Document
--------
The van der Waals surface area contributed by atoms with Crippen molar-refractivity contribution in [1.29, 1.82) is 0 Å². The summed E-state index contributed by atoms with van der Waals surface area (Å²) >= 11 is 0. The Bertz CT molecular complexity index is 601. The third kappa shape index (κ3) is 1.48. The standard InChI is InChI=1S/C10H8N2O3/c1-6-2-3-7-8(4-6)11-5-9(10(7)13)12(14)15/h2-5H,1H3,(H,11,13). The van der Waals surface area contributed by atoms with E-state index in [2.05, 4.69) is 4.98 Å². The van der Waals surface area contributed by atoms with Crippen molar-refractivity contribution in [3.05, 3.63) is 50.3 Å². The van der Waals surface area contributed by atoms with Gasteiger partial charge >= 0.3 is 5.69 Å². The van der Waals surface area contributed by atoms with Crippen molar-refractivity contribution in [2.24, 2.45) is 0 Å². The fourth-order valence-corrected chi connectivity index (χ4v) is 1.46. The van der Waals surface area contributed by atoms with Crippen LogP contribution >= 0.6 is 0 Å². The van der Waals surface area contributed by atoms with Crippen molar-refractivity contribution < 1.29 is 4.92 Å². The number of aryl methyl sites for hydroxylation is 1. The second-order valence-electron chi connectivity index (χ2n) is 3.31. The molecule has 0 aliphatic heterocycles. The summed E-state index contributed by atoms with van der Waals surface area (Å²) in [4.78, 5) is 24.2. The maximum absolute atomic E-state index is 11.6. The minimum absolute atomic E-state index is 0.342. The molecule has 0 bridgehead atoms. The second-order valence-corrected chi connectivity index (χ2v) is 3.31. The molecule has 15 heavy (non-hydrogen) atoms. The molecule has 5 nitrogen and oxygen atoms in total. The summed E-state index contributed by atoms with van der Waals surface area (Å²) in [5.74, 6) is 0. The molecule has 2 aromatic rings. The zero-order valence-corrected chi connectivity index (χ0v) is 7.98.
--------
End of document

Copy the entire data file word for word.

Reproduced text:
The van der Waals surface area contributed by atoms with Crippen molar-refractivity contribution in [1.29, 1.82) is 0 Å². The summed E-state index contributed by atoms with van der Waals surface area (Å²) >= 11 is 0. The Bertz CT molecular complexity index is 601. The third kappa shape index (κ3) is 1.48. The standard InChI is InChI=1S/C10H8N2O3/c1-6-2-3-7-8(4-6)11-5-9(10(7)13)12(14)15/h2-5H,1H3,(H,11,13). The van der Waals surface area contributed by atoms with E-state index in [2.05, 4.69) is 4.98 Å². The van der Waals surface area contributed by atoms with Crippen molar-refractivity contribution in [3.05, 3.63) is 50.3 Å². The van der Waals surface area contributed by atoms with Gasteiger partial charge >= 0.3 is 5.69 Å². The van der Waals surface area contributed by atoms with Crippen molar-refractivity contribution in [2.24, 2.45) is 0 Å². The fourth-order valence-corrected chi connectivity index (χ4v) is 1.46. The van der Waals surface area contributed by atoms with Crippen LogP contribution >= 0.6 is 0 Å². The van der Waals surface area contributed by atoms with Crippen molar-refractivity contribution < 1.29 is 4.92 Å². The number of aryl methyl sites for hydroxylation is 1. The second-order valence-electron chi connectivity index (χ2n) is 3.31. The molecule has 0 aliphatic heterocycles. The summed E-state index contributed by atoms with van der Waals surface area (Å²) in [4.78, 5) is 24.2. The maximum absolute atomic E-state index is 11.6. The minimum absolute atomic E-state index is 0.342. The molecule has 0 bridgehead atoms. The second-order valence-corrected chi connectivity index (χ2v) is 3.31. The molecule has 15 heavy (non-hydrogen) atoms. The molecule has 5 nitrogen and oxygen atoms in total. The summed E-state index contributed by atoms with van der Waals surface area (Å²) in [5.74, 6) is 0. The molecule has 2 aromatic rings. The zero-order valence-corrected chi connectivity index (χ0v) is 7.98.